Collecting information is fundamental
Assuming that accepting to fight for any reason is wrong (read The 6DKF’s diagram about the use of violence) and silly (read Martial art and self-defense: what are the differences?), if there are no alternatives, it is a very serious mistake to accept fighting without thinking:
- We can not entrust our lives to chance – If on the one hand we can be lucky and catch the opponent on the break, on the other he could not wait for anything else (resolving the situation in an instant ko, with all the consequences that we can imagine)
- Not all the aggressors are stupid – In the street, those who choose to attack us generally do it because, in some way, they have an idea that they will be able to beat us
- For an expert, it is better to defend than to attack – Attacking like a crazy bull is dangerous, who defends (if he is prepared to do so) is almost always in a condition of advantage
No one doubts on the fact that when a fight is already started, taking time (when possible) can be risky but if we have this option, let’s do not hesitate to try to analyze who we are facing.
Collecting information is hard
While in a sports combat we (normally) have more and more occasions of collecting a large amount of information about our opponents (combat style, attitudes, etc.), on the street:
- All we can do is try to give a sense to what we see (signs, traces, etc.)
- Time is a luxury that we can not afford, we only have the time for a rapid look at the right things
- We will never be sure of our intuitions (even trying to cross the collected data, as we will see)
For the sake of intellectual honesty, the first things to stress are that:
- In an improvised street self-defense situation, it is vital to try to collect information but we can only trust in probabilities and never in certainty
- There is no reliable way to recognize (in a handful of seconds) the danger level of an opponent (experience, technical preparation, athletic abilities, attitude to struggle, determination, speed, etc.)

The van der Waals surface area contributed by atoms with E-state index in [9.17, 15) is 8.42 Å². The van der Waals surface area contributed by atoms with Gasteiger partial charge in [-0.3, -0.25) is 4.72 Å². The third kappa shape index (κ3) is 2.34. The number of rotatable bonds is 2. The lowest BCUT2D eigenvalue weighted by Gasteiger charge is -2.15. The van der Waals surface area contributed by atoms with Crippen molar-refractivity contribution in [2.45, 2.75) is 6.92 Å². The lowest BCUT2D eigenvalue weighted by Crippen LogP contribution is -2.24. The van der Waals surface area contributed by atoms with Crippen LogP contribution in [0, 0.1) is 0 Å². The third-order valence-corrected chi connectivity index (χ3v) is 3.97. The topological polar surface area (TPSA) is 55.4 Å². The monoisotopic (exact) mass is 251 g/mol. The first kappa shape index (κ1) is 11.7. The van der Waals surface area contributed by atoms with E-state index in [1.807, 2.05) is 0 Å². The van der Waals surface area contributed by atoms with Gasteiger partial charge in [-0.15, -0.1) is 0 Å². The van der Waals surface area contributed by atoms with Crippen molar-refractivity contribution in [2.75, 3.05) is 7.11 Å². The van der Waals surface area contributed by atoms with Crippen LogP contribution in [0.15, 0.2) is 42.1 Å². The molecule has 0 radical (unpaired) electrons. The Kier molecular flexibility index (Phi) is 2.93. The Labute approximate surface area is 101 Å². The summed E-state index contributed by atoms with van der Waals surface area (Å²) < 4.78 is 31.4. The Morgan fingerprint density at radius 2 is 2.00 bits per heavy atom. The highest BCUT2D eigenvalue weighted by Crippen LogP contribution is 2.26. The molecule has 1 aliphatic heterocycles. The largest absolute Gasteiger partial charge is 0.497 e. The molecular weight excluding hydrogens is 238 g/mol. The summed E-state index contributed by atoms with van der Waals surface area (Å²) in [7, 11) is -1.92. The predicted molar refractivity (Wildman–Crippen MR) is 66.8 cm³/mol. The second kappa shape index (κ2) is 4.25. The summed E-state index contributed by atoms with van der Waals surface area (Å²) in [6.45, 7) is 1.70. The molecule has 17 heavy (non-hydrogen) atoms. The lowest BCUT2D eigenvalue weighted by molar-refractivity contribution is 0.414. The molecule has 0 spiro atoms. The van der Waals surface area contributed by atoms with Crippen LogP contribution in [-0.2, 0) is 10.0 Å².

What are the biggest difficulties
There is an endless number of variables that can alter our assessment:
- Prejudices – Linked to age, sex, style of combat, physical conditions, etc.
- Incompetence – Within other eventual disciplines mastered by our opponents (sports, combat, etc.)
- Deception – A truly dangerous aggressor can have the aptitude to conceal / misrepresent his abilities
A note by Master Kongling – An example (strictly related to us) of what we mean is, for example, the fact that 6 Dragons Kung Fu’s practitioners themselves (but not only) are called to conceal as much as possible their real martial skills (even with people, outside of the training group, who have the highest level of trust). This is recommended not because our style is secret or because we want to be extremely humble, but simply because, the fact of deluding others to be more or less good than we really are, is an advantage that can be widely exploited in combat.
Generally speaking, it’s not a secret that only amateur level martial arts practitioners tend to emphasize too much their preparation (with the idea to scare). In all the other cases illusion and ignorance are respectively the father and mother of the defeat.
What to try to understand
Knowing how and where to look, some details (properly crossed) can give us significant clues about the persons we are risking to face / facing.
What we are searching for are:
- Indications on the real risk level
- Indications on weak and strong points
- Indications on the range of possible mental / physical actions to be prevented / excluded
So let’s quickly see what elements are useful to keep under our attention in an evolving personal defense situation:
- Physical fitness (weight, musculature, height, etc.)
- Mobility / balance / posture / breathing (before and during the clash)
- Eyes / mood / pace of speaking (stress level, brain capacity, self-control, etc.)
- Words / tactical organization / errors (conscious and unconscious)
- Garments / aspect (hair, beard, eventual workwear, etc.)
- Body conditions / signs on the skin (deformities, scars, etc.)
- Symbols (pendants, bracelets, tattoos, slogans, etc.)
- Any collateral information if available (job, social relations, vices, hobbies, etc.)
Taken alone these data have almost no meaning, they are never decisive in getting what really interests us but, if combined and processed by an investigative mind, they can provide us with remarkable results. In the next articles of this series, we will deepen the meaning of the signals we have listed:
- What to look for and how to link the items
- How to rapidly sketch a risk indicator related to us
- The blind spots of human mind – How mind weaknesses can be exploited
- Self-defense: the types of aggressors – Not all the aggressor have the same mindset and goals
Reply in the comments and share your experience:
- If you have no choice, what do you look for before starting a fight?
Author: Master Kongling
Founder of 6 Dragons Kung Fu.